The roof of the house is an excellent example of this. Usually the most utilitarian feature of any building, here it’s transformed into a kind of sculpture. Undulating and wrapped in copper – itself an exciting juxtaposition with the grey of the concrete – the roof seems detached from the body of the building and calls to mind the movement of waves, the wing of a great bird or a sari momentarily caught in the breeze.
This remarkable synthesis of design and contemporary materials continues in the interior of the property. It’s Zen-like, with stainless steel, teakwood strips, concrete, polished black granite, copper and marble. Not surprisingly, Poddar is “fascinated by Japan – no intellectual reason. Everything is just so elegant – their whole aesthetic, their culture and tradition.”
For the fixtures, fittings and furniture, Poddar worked with another young, Indian-trained designer, the 23-year-old Samiir Wheaton (‘Thank goodness for Samiir,’ she exclaims). Poddar, her son Anupam and Wheaton discussed at great length the intended look and feel of the furniture, constantly exchanging ideas but keeping to a “solid and simple” Japanese aesthetic. As with Chatterjee, she gave Wheaton free rein to come up with ideas.
“Young people are full of them, practical and impractical, good and bad; however, they are not inhibited by experience and age, and are enthusiastic,” she explains.
Poddar is also a patron of the arts, and the concrete interior walls provide the perfect backdrop for her extensive collection of paintings and sculpture, most of Indian origin. There was a conscious decision to avoid “wandering in too many directions. I am passionate about the arts – both the contemporary and the traditional – and I am influenced by how both the French and the Italians mix the contemporary with the period. My personal aesthetic is to use traditional and new materials with traditional crafts and apply it to a modern context.”
Such juxtaposition is clear throughout the house, but perhaps best expressed in the two large, three-sided courtyards created by the E-shaped footprint of the building.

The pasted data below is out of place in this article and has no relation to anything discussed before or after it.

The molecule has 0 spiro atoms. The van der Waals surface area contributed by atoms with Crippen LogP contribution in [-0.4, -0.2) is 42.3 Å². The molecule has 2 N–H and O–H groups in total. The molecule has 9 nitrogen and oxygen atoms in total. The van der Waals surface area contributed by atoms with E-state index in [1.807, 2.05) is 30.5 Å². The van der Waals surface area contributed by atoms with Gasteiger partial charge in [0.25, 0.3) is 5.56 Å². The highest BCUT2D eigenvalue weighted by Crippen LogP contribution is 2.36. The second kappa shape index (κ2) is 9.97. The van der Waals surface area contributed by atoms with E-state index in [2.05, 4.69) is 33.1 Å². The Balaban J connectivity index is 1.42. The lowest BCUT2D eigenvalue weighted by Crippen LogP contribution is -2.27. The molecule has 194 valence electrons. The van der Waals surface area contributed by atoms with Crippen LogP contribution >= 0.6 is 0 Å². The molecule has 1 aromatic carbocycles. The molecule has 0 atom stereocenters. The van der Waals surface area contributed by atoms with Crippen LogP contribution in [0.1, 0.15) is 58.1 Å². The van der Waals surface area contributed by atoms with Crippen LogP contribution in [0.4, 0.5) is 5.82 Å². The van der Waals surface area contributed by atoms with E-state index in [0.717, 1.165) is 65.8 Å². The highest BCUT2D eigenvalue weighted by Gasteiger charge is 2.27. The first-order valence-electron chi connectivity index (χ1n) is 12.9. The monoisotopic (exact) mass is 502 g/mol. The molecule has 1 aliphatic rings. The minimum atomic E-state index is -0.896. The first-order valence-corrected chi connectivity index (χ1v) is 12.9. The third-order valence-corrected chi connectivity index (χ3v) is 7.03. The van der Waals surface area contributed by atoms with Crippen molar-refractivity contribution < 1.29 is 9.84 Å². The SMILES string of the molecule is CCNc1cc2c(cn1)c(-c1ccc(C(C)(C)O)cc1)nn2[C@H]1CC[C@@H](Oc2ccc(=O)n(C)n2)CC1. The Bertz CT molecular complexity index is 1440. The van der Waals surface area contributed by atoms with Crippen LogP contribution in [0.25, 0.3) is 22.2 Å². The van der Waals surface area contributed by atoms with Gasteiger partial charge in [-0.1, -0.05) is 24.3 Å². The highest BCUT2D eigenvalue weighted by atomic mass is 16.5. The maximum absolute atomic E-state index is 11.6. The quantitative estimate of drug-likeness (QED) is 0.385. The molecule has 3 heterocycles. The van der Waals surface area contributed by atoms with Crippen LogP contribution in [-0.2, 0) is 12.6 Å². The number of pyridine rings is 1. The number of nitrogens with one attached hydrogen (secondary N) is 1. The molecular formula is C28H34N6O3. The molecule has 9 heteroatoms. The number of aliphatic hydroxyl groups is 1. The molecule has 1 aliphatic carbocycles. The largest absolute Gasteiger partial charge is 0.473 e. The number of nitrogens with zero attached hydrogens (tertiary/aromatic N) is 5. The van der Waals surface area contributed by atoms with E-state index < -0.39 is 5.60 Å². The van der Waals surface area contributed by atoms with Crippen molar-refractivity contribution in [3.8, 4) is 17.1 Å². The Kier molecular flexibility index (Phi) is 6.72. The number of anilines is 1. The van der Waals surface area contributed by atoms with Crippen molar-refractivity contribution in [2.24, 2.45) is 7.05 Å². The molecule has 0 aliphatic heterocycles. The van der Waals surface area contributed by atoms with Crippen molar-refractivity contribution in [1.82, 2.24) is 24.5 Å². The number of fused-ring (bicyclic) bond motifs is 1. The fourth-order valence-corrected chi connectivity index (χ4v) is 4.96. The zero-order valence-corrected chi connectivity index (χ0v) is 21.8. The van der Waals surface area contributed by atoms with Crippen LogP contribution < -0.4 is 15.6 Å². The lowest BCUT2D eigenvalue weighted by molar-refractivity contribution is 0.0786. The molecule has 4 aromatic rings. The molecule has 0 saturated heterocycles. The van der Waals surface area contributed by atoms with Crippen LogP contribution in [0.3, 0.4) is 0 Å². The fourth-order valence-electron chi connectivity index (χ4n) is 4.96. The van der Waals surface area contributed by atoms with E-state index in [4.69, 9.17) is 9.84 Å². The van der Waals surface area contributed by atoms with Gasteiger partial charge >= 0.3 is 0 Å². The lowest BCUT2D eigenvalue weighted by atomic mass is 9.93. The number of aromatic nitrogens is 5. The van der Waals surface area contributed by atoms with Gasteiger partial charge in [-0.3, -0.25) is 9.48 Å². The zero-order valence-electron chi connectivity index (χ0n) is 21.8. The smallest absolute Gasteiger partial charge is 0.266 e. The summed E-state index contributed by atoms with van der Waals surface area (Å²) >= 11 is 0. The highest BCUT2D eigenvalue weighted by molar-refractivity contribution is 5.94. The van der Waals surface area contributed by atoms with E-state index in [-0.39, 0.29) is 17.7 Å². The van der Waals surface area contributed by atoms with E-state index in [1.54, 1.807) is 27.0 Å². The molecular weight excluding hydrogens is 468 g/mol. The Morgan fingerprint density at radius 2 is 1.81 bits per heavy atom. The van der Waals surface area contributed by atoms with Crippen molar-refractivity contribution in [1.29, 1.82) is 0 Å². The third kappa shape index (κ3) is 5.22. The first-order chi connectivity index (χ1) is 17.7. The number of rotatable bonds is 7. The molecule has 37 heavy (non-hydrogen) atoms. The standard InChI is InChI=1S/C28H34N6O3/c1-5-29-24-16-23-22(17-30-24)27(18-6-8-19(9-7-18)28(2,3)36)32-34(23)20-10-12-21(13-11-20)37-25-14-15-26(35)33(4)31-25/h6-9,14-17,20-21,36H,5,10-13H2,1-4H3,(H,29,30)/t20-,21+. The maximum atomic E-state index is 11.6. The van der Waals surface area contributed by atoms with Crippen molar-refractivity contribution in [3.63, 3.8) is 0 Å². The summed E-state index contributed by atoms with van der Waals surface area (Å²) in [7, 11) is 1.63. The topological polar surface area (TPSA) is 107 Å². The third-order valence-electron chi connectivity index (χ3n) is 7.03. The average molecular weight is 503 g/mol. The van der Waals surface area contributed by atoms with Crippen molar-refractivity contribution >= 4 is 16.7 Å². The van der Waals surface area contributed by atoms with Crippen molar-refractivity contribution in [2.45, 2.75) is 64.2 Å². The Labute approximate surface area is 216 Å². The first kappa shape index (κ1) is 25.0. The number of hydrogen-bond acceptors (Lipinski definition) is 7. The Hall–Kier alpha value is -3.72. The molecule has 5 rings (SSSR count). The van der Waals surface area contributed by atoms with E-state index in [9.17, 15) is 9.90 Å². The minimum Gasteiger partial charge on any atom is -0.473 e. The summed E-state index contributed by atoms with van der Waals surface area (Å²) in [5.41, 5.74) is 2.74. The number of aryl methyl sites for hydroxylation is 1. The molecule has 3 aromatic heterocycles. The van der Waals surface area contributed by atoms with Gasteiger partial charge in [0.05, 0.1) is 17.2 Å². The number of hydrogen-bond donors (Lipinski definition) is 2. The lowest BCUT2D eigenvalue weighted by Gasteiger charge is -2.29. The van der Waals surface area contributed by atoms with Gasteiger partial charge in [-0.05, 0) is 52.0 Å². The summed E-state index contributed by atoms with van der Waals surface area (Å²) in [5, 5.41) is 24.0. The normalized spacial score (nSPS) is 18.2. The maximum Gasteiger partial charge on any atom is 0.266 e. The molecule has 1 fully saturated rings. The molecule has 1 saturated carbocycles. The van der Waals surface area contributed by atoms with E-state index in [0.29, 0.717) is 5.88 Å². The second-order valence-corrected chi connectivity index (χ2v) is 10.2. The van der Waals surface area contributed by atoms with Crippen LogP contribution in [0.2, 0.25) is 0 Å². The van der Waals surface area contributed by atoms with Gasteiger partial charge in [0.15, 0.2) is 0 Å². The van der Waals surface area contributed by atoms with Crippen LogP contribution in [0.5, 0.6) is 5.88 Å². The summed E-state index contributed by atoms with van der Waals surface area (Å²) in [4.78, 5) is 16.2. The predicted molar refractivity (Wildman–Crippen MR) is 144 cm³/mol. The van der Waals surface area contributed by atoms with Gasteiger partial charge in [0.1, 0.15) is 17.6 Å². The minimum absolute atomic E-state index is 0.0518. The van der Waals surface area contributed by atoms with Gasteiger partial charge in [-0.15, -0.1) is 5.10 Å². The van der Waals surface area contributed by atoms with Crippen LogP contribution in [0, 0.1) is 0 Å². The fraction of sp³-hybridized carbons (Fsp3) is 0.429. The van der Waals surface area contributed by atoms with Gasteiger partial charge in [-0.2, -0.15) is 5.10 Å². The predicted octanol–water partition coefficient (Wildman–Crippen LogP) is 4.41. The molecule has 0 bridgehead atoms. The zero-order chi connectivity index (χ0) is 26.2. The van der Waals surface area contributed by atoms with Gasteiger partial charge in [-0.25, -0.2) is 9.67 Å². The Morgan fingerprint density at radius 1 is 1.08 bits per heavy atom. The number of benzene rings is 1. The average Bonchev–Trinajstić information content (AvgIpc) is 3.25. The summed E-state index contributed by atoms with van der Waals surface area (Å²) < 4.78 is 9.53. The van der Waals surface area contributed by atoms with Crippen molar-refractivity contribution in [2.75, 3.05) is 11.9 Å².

Initially inspired by the glass furniture of the American artist Danny Lane, Poddar commissioned him to create two, monumental glass-and-water sculptures to sit in the wells of the two spaces. They’re a masterstroke: during the day, the play of watery green light refracting through the giant slabs of glass and gently cascading water bring the courtyards alive; at night, the two works stand alone to transfix the eye with light, movement and sound.
“It’s the way you bring things together: you can have a piece of couture like Issey Miyake with Topshop – all you have to do is bring them together … I am frequently inspired with what I see around me as I move around the city. Only the other day, I came across a tradesman selling artificial flowers on the street sidewalk. How he had arranged the flowers and their colours was stunning,” she says.
Poddar has diversified into hospitality, with the opening of her hotel Devi Garh in Rajasthan, and she has plans for another hotel in Rajasthan and a small intimate one on the Andaman Islands. “Ultimately, if you want to create beautiful buildings, they have to pay for themselves, and hospitality is a good way of getting around this,” she says.
Self-effacing about her flair and ability, her aims nonetheless remain clear. “What we are trying to create in India is modern architecture and design. But I always want to give it an essential Indian twist. I always keep in mind that this is India, that it belongs to India and should be done by Indians. Why should we be lagging behind in the world? That is my greatest challenge, all the time.”